Sunday, 23 December 2012

The City of Dreadful Night



The Victoria memorial - To the glories of the British Raj
A Calcutta Street scene
The Holy cow forages in amongst some holy s***


 “Alas! For the lost delusion of the heritage that was to be restored. Let us sleep and pray that Calcutta may be better tomorrow. At present it is remarkably like sleeping with a corpse”
(The City of Dreadful Night by Rudyard Kipling)

Calcutta.*  A name synonymous with poverty, squalor, deprivation, famine, civil unrest, riot and waves of refuges - this is a city with a fearful reputation, a metaphor for all things bad and consequently Calcutta attracts fewer western visitors than other parts of the country and to be honest nothing can really truly prepare you for visiting this city. To be fair though, not all of these terrible events happened at the same time but this is a city that has had more than its fair share of strife over the years from the time of the East India trading company, through independence until now Calcutta has remained a hot bed of politics*. 

Calcutta’s history began when an Englishman by the name of Job Charnock planted a flag in a patch of swampy land on the east side of the great river Hooghly, claiming this as a base for the East India Trading Company which traded in salt, silks, opium, cotton and tea. This company was owned by wealthy British aristocrats and protected by its own private armies the British government at that point had little direct input or control. As the trading company grew so did the extent of its control over areas of the country and in 1757 after losing the battle of Plassey to Sir Robert Clive (Clive of India) the Nawab of Bengal surrendered his lands to the Company. In 1772 the Company established its capital in Calcutta and appointed Warren Hastings as its first Governor. The rule of the East India Trading Company lasted until the Indian uprising in 1857 which was put down and the British government assumed rule of India.

Calcutta on the banks of the river Hooghly


The black hole of Calcutta
I’ve been to the Black Hole of Calcutta. Now that’s a claim to fame not many can make. Ok it’s not strictly true as the Black hole of Calcutta, a prison cell in the old Fort William, no longer exists. After the tragic farce that was the story of the Black Hole of Calcutta the Fort was demolished and rebuilt in another part of the town and the Post Office was built in its place and all that is left to indicate the location of the Black Hole is a plaque on the wall of the Post Office. 

Most people have heard of the Black Hole without really knowing what it was so the story goes that the year before the Nawab’s defeat by Clive at Plassey (Sir Robert Clive = Clive of India) the Nawab led an uprising against the East India Company and took some British prisoners who were held in a cell at the fort nicknamed the “Black Hole”. The account of one of the survivors tells that 146 prisoners were held in this cell which measured only 14 x 18ft in the stifling heat with no access to fresh air or water and by morning 123 prisoners had died and, although these numbers vary according to different accounts, this prison cell has passed into history and notoriety as the Black Hole of Calcutta. The uprising and the Black Hole incident lead to Clive’s involvement in the battle a year later and the Nawab’s subsequent defeat. A memorial to the victims of the Black Hole stands in the peaceful oasis of the grounds of St Johns church.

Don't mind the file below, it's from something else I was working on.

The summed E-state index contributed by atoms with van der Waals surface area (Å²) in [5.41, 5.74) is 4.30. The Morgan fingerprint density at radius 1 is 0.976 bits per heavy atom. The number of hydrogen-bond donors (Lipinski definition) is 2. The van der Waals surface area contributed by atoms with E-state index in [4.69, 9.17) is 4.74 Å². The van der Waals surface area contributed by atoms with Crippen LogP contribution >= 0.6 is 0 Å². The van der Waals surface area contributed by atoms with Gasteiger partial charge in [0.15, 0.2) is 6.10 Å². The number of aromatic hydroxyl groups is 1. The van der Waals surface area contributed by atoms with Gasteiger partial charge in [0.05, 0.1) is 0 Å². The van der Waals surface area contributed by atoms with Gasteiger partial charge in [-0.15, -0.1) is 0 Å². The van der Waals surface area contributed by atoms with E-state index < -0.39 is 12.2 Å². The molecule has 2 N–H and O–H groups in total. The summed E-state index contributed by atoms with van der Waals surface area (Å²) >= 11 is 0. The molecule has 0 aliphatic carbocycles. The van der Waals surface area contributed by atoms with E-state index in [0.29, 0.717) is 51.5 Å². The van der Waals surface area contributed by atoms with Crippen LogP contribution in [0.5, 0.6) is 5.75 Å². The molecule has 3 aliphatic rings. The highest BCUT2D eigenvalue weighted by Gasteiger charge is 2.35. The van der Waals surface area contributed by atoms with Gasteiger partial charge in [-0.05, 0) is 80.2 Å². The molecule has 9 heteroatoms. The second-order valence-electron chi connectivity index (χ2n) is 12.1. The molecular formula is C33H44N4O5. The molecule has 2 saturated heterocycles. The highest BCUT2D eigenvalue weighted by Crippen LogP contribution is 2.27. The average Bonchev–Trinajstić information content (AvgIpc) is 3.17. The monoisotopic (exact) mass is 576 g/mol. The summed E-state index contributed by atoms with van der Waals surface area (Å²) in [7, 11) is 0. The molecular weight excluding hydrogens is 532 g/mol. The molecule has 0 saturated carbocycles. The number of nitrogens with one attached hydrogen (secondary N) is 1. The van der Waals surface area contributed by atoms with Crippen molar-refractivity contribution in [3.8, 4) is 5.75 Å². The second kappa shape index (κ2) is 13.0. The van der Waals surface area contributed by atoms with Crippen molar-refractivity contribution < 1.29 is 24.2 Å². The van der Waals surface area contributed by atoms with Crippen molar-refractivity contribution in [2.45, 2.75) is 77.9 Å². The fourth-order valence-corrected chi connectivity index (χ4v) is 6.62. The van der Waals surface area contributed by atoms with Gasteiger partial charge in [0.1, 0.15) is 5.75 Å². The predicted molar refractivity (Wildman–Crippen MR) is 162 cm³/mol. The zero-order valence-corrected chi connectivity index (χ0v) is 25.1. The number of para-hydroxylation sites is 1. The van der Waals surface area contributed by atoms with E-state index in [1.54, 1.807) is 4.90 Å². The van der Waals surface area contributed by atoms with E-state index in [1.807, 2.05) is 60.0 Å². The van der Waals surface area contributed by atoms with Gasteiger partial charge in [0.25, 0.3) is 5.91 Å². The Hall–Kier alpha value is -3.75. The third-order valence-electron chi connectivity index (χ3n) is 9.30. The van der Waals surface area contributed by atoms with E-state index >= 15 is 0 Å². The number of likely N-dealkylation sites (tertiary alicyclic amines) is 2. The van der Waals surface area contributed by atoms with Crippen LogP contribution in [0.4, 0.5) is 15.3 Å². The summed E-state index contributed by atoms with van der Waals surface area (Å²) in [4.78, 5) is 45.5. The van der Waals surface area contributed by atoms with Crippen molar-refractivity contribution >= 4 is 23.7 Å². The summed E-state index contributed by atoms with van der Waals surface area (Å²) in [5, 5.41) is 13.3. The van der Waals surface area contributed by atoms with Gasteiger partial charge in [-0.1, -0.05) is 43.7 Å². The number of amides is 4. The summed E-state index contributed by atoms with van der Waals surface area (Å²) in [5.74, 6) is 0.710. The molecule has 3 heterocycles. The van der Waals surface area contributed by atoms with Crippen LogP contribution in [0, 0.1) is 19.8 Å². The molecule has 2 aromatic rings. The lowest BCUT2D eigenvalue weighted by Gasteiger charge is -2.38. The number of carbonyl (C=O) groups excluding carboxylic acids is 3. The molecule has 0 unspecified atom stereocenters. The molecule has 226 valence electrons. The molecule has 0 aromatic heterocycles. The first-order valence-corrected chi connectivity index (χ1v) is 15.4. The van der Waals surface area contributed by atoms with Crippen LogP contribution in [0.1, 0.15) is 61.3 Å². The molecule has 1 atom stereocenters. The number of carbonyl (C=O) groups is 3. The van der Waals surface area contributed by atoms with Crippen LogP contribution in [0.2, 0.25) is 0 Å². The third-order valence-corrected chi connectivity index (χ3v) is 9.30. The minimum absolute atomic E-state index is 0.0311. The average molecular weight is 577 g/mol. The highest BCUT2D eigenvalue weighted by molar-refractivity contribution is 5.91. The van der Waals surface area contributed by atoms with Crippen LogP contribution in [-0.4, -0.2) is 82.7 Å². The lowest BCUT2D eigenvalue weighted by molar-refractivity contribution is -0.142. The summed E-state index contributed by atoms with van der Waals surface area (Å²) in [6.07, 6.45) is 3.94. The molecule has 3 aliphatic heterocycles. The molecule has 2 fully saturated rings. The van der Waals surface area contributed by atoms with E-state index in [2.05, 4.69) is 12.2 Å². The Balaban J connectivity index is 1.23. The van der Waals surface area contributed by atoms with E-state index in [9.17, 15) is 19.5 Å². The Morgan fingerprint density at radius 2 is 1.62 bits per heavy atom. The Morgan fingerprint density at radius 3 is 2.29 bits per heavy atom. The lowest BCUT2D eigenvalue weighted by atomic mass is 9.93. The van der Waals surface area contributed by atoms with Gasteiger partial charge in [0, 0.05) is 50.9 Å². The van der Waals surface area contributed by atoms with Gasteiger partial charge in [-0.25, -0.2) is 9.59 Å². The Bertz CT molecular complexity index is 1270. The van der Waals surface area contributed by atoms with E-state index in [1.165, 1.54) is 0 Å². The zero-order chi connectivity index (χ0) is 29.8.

St Johns Church - An oasis from the chaos that is Calcutta

Memorial to the victims of the Black Hole fiasco
Johann Zoffany's painting of the last supper

A popular misconception is that the British Raj lived an easy life of luxury while making their millions and, although compared to the local population they probably did, the inscriptions engraved on the incredibly ornate headstones in the Christian Park road cemetery tell a different story, many people died at very young ages from hardship and diseases contracted in this inhospitable climate*. It’s not an easy place to stay healthy even now. Eating turned out to be a high risk activity and I stuck to a diet of vegetable curries and I was ok. Simon braved the fish curry and was very not ok! I’m not sure it’s a choice I would have made given you didn’t have to ask where the fish market was, you just followed your nose. However he said it was yummy at the time….

The after effects of food poisoning Calcutta style!

Calcutta’s most famous former resident is Mother Theresa or Agnes Gonxha Bojaxhiu to give her real name. She was sent to work in Calcutta and founded the Missionaries of Charity famed for the work they carry out amongst the poor of Calcutta. Although now a saint, she has had her detractors firstly those who felt that her fame only highlighted the negative aspects of Calcutta and not the positives (!)  and secondly those such  as the writer Christopher Hitchens  who object to the whole hypocrisy of religion and who does make a great number of valid points


However, nobody comes to a place like Calcutta and devotes their life to the poor without at least meaning well. Whether that is an excuse for inadvertently prolonging and increasing suffering and poverty, well that’s a debate for another day.

Mother Theresa's tomb
Mother House, the beating heart of her mission and its operations, is located in central Calcutta and her tomb is within the chapel in the complex. I had expected her tomb to be a quiet serene place but it is only separated from the main road by a wall and the open windows allow the sounds of the busy Calcutta street to pour in. Maybe it is appropriate for someone who devoted her life to a city to allow the city into her last resting place.

Mother Theresa certainly had her work cut out


I had expected to be confronted and pestered by a great number of beggars but I was surprised by how few there actually seemed to be. The greatest concentration was as you would expect around the central area where the main hotels frequented by westerners are located. On reflection maybe it is not so surprising – we saw so few other western tourists other than on the street where the hotel was located that maybe the sight of us wandering round was so strange that all people could do was stare (and stare they did, something else you have to get used to in India) especially as we went off to explore parts of the city that were very much off the tourist trail, if there is such a thing in Calcutta. We did see one group of western tourists….being led round in a group by a guide. Maybe they only travel in packs for safety! I thought that by dressing conservatively, with a shawl over my shoulders and dying my hair a darker shade would help me to blend in and to detract unwanted attention but I had over looked one key fact – I was on average a good 12 – 18” taller than your average Calcutta female and therefore I stood out like a sore thumb. Time to swiftly change tactics…. I resorted to standing tall and striding confidently and hopefully scaring anyone off who had any intention of bothering me and to be fair, we got very little hassle and felt perfectly safe walking around. There were areas where it is ill advised to go at night but hey, they say that about Maastricht in Aberdeen. We met a Norwegian aid worker who was staying in the same hotel as us who had opened a school for children of the poor in Calcutta and he was adamant that giving to beggars was a bad idea as he was struggling to convince parents that it is better to concentrate on their children’s future when begging was often the more lucrative option.